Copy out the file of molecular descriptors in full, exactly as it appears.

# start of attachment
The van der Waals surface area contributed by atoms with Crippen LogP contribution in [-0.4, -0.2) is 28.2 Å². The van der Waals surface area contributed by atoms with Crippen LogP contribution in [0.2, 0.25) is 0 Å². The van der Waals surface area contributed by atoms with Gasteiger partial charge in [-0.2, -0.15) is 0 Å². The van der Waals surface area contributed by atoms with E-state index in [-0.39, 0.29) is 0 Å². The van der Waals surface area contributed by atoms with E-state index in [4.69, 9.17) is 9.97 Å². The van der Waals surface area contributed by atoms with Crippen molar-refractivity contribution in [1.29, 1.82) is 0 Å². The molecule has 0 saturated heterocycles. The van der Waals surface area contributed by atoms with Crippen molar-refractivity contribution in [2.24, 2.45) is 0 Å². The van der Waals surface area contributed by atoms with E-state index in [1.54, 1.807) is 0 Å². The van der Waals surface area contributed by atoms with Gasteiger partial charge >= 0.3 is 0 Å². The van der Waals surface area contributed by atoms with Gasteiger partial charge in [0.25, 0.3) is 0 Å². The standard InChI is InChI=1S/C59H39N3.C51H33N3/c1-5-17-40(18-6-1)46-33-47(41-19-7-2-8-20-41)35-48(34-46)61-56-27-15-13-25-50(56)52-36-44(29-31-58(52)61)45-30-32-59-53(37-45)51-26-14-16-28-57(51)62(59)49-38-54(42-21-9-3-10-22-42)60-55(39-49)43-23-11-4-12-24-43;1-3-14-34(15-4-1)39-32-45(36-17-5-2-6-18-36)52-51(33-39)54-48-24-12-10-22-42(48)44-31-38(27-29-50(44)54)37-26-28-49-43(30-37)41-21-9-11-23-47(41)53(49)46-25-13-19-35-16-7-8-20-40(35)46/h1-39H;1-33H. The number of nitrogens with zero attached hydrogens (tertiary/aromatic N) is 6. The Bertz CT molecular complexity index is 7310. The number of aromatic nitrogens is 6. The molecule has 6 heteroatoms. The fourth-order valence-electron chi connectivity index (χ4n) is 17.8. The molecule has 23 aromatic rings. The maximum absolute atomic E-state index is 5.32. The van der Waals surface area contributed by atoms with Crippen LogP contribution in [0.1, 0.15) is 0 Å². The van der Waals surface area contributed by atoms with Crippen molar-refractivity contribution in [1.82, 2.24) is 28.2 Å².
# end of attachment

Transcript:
The van der Waals surface area contributed by atoms with Crippen LogP contribution in [-0.4, -0.2) is 28.2 Å². The van der Waals surface area contributed by atoms with Crippen LogP contribution in [0.2, 0.25) is 0 Å². The van der Waals surface area contributed by atoms with Gasteiger partial charge in [-0.2, -0.15) is 0 Å². The van der Waals surface area contributed by atoms with E-state index in [-0.39, 0.29) is 0 Å². The van der Waals surface area contributed by atoms with E-state index in [4.69, 9.17) is 9.97 Å². The van der Waals surface area contributed by atoms with Crippen molar-refractivity contribution in [1.29, 1.82) is 0 Å². The molecule has 0 saturated heterocycles. The van der Waals surface area contributed by atoms with Crippen molar-refractivity contribution in [2.24, 2.45) is 0 Å². The van der Waals surface area contributed by atoms with E-state index in [1.54, 1.807) is 0 Å². The van der Waals surface area contributed by atoms with Gasteiger partial charge >= 0.3 is 0 Å². The van der Waals surface area contributed by atoms with Gasteiger partial charge in [0.25, 0.3) is 0 Å². The standard InChI is InChI=1S/C59H39N3.C51H33N3/c1-5-17-40(18-6-1)46-33-47(41-19-7-2-8-20-41)35-48(34-46)61-56-27-15-13-25-50(56)52-36-44(29-31-58(52)61)45-30-32-59-53(37-45)51-26-14-16-28-57(51)62(59)49-38-54(42-21-9-3-10-22-42)60-55(39-49)43-23-11-4-12-24-43;1-3-14-34(15-4-1)39-32-45(36-17-5-2-6-18-36)52-51(33-39)54-48-24-12-10-22-42(48)44-31-38(27-29-50(44)54)37-26-28-49-43(30-37)41-21-9-11-23-47(41)53(49)46-25-13-19-35-16-7-8-20-40(35)46/h1-39H;1-33H. The number of nitrogens with zero attached hydrogens (tertiary/aromatic N) is 6. The Bertz CT molecular complexity index is 7310. The number of aromatic nitrogens is 6. The molecule has 6 heteroatoms. The fourth-order valence-electron chi connectivity index (χ4n) is 17.8. The molecule has 23 aromatic rings. The maximum absolute atomic E-state index is 5.32. The van der Waals surface area contributed by atoms with Crippen LogP contribution in [0.1, 0.15) is 0 Å². The van der Waals surface area contributed by atoms with Crippen molar-refractivity contribution in [1.82, 2.24) is 28.2 Å².